All of the outrage over Miley Cyrus last week overshadowed the previous outrage over Ben Affleck being cast as Batman in the upcoming Batman/Superman film.
I'm no fan of Miley's new direction, but personally, I don't have a problem with the Affleck selection. Sure, he's too old for the role, but they wanted a forty-something Bruce Wayne this time around. And if you're looking for a middle-aged leading man with the chops to pull off a more seasoned Caped Crusader, Affleck is as good a choice as many and better than most.
The kerfuffle over his casting is reminiscent of the outrage surrounding Beetlejuice Michael Keaton donning the cowl way back in 1989, and that turned out pretty well. More recently, people were up in arms when Heath Ledger, identified previously with pretty-boy roles, was cast as the Joker in "The Dark Knight." He was posthumously honored with a Supporting Actor Oscar for the role.
The fact is that a superhero movie’s quality depends more on the writing and the direction than the actor's performance. George Clooney somehow managed to survive the train wreck that was "Batman and Robin," and he might have been the perfect Batman if he hadn't been trapped in such a wretched film. Even Christopher Reeve, Superman himself, couldn't save the Butterball turkey that was "Superman IV: The Quest for Peace."
That's why people citing Affleck's work in the disappointing adaptation of "Daredevil" as prima facie evidence that he can't pull off a superhero movie are missing the point. The problem with "Daredevil" wasn't Ben Affleck. It was a stupid script filled with shallow characters and dippy storylines. Affleck is the best thing about that movie. It leaves me wondering how much better it would've been if Affleck had been the director as well as the star. "Argo" stands as witness as to how well Affleck succeeds when he takes charge of a cinematic enterprise.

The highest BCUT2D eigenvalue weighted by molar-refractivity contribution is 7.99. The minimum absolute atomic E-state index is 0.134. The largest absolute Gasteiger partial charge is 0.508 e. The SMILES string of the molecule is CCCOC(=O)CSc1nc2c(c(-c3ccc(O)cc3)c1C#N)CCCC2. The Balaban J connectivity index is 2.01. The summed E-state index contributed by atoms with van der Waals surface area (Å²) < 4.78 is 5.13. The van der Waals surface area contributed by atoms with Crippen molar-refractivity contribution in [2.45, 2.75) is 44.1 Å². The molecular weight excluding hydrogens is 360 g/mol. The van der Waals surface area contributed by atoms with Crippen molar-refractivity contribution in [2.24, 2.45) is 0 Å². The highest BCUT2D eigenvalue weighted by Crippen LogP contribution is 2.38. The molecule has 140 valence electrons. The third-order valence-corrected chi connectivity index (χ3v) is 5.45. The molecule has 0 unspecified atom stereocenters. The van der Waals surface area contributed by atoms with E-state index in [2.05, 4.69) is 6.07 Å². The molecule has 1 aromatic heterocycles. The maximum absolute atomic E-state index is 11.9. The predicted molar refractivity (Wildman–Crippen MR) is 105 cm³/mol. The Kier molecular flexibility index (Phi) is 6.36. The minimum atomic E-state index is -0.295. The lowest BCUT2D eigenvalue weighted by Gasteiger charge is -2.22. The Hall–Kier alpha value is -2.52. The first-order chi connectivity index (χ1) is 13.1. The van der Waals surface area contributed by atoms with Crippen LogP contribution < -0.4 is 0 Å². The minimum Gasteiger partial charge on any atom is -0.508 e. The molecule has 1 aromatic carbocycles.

Unfortunately, Zack Snyder, not Ben Affleck, is going to be the one in the director's chair when Affleck is behind the mask. The competent-but-overwrought "Man of Steel" does not inspire confidence that Mr. Snyder will perform as ably as his leading man would if given the chance to take his place.
Consider the ground this next movie has to cover: It has to continue the story begun in "Man of Steel" while at the same time credibly rebooting the entire Batman big screen mythos, all the while adding Lex Luthor into the mix. That's a lot of balls to keep in the air, and many a directorial juggler has failed in the face of lesser challenges. The number of superhero movies with too many characters in them are too numerous to list, so I mention just a few: "Spider-Man 3," several Batman flicks and about half of the movies with X-Men in them.
Comic book movies with huge ensemble casts that actually work are the exception rather than the rule, but, without exception, they're helmed by exceptional captains. "The Avengers" is a swell movie, sure, but even Robert Downey Jr. wouldn't have been able to pull it out of the fire if Joss Whedon had been replaced in the middle of the shoot by Joel Schumacher, who would probably put nipples on the Iron Man armor.
The bottom line is that the "Man of Steel" sequel is going to have plenty of opportunities to disappoint with or without Ben Affleck. That's faint praise, I know, but given the amount if vitriol aimed in Affleck's direction now, I think he'll be grateful for any kind words he can get.
Jim Bennett is a recovering actor, theater producer and politico, and he writes about pop culture and politics at his blog, stallioncornell.com.